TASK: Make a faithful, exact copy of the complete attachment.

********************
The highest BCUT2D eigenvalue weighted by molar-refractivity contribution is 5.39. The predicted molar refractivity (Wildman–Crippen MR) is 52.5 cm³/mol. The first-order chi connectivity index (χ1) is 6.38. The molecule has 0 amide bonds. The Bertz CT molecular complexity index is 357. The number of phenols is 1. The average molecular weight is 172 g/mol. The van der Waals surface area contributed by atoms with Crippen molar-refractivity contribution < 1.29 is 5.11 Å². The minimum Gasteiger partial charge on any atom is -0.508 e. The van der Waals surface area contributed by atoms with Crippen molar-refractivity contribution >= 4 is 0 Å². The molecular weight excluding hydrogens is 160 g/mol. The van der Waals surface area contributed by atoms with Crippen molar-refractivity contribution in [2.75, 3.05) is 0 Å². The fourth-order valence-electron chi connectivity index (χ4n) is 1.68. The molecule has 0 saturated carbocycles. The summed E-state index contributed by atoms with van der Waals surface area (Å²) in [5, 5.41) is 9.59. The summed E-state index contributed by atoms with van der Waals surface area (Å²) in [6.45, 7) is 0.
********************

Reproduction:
The highest BCUT2D eigenvalue weighted by molar-refractivity contribution is 5.39. The predicted molar refractivity (Wildman–Crippen MR) is 52.5 cm³/mol. The first-order chi connectivity index (χ1) is 6.38. The molecule has 0 amide bonds. The Bertz CT molecular complexity index is 357. The number of phenols is 1. The average molecular weight is 172 g/mol. The van der Waals surface area contributed by atoms with Crippen molar-refractivity contribution < 1.29 is 5.11 Å². The minimum Gasteiger partial charge on any atom is -0.508 e. The van der Waals surface area contributed by atoms with Crippen molar-refractivity contribution >= 4 is 0 Å². The molecular weight excluding hydrogens is 160 g/mol. The van der Waals surface area contributed by atoms with Crippen molar-refractivity contribution in [2.75, 3.05) is 0 Å². The fourth-order valence-electron chi connectivity index (χ4n) is 1.68. The molecule has 0 saturated carbocycles. The summed E-state index contributed by atoms with van der Waals surface area (Å²) in [5, 5.41) is 9.59. The summed E-state index contributed by atoms with van der Waals surface area (Å²) in [6.45, 7) is 0.